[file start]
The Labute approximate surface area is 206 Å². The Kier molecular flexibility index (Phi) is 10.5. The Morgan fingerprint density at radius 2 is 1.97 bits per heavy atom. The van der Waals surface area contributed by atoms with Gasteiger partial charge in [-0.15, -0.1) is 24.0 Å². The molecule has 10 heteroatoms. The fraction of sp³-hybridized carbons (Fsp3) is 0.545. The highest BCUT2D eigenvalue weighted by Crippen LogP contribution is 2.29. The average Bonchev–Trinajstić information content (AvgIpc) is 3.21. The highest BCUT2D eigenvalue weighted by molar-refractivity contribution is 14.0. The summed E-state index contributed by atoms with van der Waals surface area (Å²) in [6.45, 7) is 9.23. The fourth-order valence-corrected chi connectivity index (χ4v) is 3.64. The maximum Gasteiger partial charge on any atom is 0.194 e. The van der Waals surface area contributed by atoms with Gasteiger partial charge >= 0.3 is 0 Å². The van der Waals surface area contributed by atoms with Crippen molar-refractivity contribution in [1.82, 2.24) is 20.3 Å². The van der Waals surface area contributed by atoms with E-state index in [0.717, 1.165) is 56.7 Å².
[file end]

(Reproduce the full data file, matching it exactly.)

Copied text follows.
The Labute approximate surface area is 206 Å². The Kier molecular flexibility index (Phi) is 10.5. The Morgan fingerprint density at radius 2 is 1.97 bits per heavy atom. The van der Waals surface area contributed by atoms with Gasteiger partial charge in [-0.15, -0.1) is 24.0 Å². The molecule has 10 heteroatoms. The fraction of sp³-hybridized carbons (Fsp3) is 0.545. The highest BCUT2D eigenvalue weighted by Crippen LogP contribution is 2.29. The average Bonchev–Trinajstić information content (AvgIpc) is 3.21. The highest BCUT2D eigenvalue weighted by molar-refractivity contribution is 14.0. The summed E-state index contributed by atoms with van der Waals surface area (Å²) in [6.45, 7) is 9.23. The fourth-order valence-corrected chi connectivity index (χ4v) is 3.64. The maximum Gasteiger partial charge on any atom is 0.194 e. The van der Waals surface area contributed by atoms with Gasteiger partial charge >= 0.3 is 0 Å². The van der Waals surface area contributed by atoms with Crippen molar-refractivity contribution in [1.82, 2.24) is 20.3 Å². The van der Waals surface area contributed by atoms with E-state index in [0.717, 1.165) is 56.7 Å².